When you’re working on processing your emotions it is important to remember that emotions aren’t processed overnight. It can take time to become comfortable with sitting with your emotions or even understand the wide variety of emotions you may feel about the experience. Giving yourself and those around you time to process feelings is important for truly healing from trauma.
Seeking help and support can feel daunting, especially if you haven’t fully accepted the reality of what you’ve experienced. While it is possible to work through some emotions on your own if it feels too overwhelming or difficult it is important to reach out for help or support.
Having a support network of trustworthy family and friends can be really beneficial during this time and finding a professional counselor or therapist may be something to consider if you are really struggling.
No matter where you find help and support, being as honest as possible and giving yourself grace as you navigate this process is extremely important. Take your time and don’t let anyone (even yourself) make you feel like you should be healing at a faster rate than you are.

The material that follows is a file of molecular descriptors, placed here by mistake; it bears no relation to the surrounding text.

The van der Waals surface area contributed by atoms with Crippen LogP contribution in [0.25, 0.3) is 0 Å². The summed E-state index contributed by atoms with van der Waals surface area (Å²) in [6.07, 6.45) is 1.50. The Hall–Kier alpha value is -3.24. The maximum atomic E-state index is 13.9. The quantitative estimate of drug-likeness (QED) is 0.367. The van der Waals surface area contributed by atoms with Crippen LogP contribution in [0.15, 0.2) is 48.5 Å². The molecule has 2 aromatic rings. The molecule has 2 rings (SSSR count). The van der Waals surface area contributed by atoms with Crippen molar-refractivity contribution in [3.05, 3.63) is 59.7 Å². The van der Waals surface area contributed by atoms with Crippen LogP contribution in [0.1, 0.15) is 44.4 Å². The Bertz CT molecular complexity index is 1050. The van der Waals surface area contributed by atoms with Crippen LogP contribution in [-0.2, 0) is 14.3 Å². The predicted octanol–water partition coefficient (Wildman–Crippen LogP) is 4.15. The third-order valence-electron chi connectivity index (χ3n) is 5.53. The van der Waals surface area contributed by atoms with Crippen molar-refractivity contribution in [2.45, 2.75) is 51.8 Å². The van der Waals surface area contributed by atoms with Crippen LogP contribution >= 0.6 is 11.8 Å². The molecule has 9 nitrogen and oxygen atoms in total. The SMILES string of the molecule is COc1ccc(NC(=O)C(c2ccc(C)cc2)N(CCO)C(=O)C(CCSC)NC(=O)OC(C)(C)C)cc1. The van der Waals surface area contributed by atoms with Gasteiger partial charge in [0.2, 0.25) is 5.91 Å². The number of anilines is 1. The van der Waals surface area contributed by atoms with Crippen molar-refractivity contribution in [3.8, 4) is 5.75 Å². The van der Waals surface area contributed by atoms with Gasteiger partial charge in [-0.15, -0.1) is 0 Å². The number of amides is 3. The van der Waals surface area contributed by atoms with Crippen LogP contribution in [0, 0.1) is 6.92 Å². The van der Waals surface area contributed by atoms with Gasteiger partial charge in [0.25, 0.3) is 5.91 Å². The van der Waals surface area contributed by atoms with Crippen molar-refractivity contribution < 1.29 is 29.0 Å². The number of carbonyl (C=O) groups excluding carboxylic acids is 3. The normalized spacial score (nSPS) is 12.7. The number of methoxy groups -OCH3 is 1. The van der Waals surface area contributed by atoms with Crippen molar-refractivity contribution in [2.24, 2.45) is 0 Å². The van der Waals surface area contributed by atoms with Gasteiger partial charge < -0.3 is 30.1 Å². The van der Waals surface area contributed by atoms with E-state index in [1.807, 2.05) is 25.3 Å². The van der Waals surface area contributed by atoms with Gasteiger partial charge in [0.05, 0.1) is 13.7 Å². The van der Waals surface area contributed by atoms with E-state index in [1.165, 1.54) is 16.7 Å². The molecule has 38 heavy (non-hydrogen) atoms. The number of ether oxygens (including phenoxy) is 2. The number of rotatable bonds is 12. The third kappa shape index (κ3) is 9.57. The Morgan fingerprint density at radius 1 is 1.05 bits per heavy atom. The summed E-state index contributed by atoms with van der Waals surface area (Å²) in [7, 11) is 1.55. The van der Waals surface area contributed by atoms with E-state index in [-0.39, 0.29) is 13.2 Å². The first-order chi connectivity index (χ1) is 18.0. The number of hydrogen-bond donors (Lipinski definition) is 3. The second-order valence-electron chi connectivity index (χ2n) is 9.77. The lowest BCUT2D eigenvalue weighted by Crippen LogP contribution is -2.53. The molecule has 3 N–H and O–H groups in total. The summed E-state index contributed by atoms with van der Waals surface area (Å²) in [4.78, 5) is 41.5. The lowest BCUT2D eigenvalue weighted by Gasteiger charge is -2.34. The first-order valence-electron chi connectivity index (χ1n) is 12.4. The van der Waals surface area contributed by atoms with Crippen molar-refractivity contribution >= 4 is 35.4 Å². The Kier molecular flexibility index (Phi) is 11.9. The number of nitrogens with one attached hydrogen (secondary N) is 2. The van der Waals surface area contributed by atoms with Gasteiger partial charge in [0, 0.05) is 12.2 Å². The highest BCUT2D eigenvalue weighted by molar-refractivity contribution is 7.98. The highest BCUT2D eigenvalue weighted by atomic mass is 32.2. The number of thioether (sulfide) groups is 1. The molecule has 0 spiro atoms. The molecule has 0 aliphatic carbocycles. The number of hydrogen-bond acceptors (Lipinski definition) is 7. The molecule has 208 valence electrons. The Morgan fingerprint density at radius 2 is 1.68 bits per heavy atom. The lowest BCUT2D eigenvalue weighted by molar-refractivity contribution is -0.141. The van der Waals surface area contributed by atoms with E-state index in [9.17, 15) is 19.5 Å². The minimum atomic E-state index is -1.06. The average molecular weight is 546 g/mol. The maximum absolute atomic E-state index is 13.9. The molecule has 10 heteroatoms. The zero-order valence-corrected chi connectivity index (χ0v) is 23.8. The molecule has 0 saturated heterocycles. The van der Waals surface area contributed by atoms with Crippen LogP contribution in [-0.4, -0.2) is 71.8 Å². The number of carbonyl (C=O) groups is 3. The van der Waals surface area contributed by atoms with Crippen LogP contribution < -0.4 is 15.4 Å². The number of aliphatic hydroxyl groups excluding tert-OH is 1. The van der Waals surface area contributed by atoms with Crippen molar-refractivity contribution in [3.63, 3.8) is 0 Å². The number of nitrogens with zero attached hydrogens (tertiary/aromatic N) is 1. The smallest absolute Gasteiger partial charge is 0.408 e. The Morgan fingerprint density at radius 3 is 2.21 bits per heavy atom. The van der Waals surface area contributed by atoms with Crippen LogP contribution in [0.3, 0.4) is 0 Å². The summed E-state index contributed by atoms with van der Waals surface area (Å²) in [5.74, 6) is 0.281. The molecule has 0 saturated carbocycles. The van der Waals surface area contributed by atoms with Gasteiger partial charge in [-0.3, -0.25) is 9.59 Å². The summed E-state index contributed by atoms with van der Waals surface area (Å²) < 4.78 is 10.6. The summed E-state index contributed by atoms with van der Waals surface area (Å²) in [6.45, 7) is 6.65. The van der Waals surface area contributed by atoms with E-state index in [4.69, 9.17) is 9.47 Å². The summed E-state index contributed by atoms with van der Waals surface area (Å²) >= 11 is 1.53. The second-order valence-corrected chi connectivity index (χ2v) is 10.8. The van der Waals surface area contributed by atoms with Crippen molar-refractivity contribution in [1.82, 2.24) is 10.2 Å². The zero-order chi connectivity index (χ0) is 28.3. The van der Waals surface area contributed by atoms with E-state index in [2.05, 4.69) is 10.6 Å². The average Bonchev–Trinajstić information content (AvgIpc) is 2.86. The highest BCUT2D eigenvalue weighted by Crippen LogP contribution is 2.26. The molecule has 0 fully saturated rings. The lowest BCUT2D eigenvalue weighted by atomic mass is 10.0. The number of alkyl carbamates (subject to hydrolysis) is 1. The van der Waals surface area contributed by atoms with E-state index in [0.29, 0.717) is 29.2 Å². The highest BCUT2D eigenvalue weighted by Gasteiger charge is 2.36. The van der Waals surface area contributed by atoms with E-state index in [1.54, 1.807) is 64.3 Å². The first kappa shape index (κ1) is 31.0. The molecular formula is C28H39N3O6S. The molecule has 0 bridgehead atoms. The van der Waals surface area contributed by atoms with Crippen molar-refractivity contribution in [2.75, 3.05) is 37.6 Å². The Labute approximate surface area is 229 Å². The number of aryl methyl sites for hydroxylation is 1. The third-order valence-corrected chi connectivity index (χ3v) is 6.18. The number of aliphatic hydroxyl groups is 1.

Wherever you are in your healing journey it’s important to take time for yourself to just relax. If you are able, find time to go on a walk or do something active that helps to get you out of your mind and into your body. Talk to people about everyday things and find ways to create a sense of normalcy even if you don’t feel “normal” quite yet.
Know that in time much of the pain you are feeling will diminish, even if it never goes away completely. This is not to say that there won’t still be trials and bad days or in any way saying that what you and your family experienced is something that can be forgotten. Letting go is not necessarily about letting go of the pain and more about letting go of the power that that pain can have on your life and the lives of your loved ones.